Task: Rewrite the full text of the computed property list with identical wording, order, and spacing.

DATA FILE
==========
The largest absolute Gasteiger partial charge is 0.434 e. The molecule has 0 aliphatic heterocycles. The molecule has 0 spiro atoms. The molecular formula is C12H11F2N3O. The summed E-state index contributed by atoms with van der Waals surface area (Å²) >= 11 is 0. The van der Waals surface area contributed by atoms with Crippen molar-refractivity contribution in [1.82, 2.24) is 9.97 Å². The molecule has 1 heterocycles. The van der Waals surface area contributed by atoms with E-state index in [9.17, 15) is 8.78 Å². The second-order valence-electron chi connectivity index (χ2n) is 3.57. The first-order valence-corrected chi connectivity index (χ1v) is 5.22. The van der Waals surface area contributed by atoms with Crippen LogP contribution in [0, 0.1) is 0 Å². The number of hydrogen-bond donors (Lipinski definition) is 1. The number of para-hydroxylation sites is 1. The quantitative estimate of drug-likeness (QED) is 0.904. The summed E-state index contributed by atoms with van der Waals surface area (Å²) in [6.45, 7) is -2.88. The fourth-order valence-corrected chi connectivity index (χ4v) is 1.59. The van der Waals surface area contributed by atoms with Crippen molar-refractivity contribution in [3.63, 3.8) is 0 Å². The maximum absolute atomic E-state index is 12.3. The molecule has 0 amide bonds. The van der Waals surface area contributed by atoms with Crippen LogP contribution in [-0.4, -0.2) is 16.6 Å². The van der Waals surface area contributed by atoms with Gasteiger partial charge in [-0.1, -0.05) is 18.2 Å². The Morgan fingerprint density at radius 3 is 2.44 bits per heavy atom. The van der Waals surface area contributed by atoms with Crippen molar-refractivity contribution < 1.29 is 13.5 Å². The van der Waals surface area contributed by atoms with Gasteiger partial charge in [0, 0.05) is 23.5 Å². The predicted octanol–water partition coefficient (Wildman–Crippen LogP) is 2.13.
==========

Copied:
The largest absolute Gasteiger partial charge is 0.434 e. The molecule has 0 aliphatic heterocycles. The molecule has 0 spiro atoms. The molecular formula is C12H11F2N3O. The summed E-state index contributed by atoms with van der Waals surface area (Å²) >= 11 is 0. The van der Waals surface area contributed by atoms with Crippen molar-refractivity contribution in [1.82, 2.24) is 9.97 Å². The molecule has 1 heterocycles. The van der Waals surface area contributed by atoms with E-state index in [9.17, 15) is 8.78 Å². The second-order valence-electron chi connectivity index (χ2n) is 3.57. The first-order valence-corrected chi connectivity index (χ1v) is 5.22. The van der Waals surface area contributed by atoms with Crippen LogP contribution in [0, 0.1) is 0 Å². The number of hydrogen-bond donors (Lipinski definition) is 1. The number of para-hydroxylation sites is 1. The quantitative estimate of drug-likeness (QED) is 0.904. The summed E-state index contributed by atoms with van der Waals surface area (Å²) in [6.45, 7) is -2.88. The fourth-order valence-corrected chi connectivity index (χ4v) is 1.59. The van der Waals surface area contributed by atoms with Crippen molar-refractivity contribution in [3.63, 3.8) is 0 Å². The maximum absolute atomic E-state index is 12.3. The molecule has 0 amide bonds. The van der Waals surface area contributed by atoms with Crippen LogP contribution in [-0.4, -0.2) is 16.6 Å². The van der Waals surface area contributed by atoms with Gasteiger partial charge in [-0.1, -0.05) is 18.2 Å². The Morgan fingerprint density at radius 3 is 2.44 bits per heavy atom. The van der Waals surface area contributed by atoms with Crippen molar-refractivity contribution < 1.29 is 13.5 Å². The van der Waals surface area contributed by atoms with Gasteiger partial charge in [0, 0.05) is 23.5 Å². The predicted octanol–water partition coefficient (Wildman–Crippen LogP) is 2.13.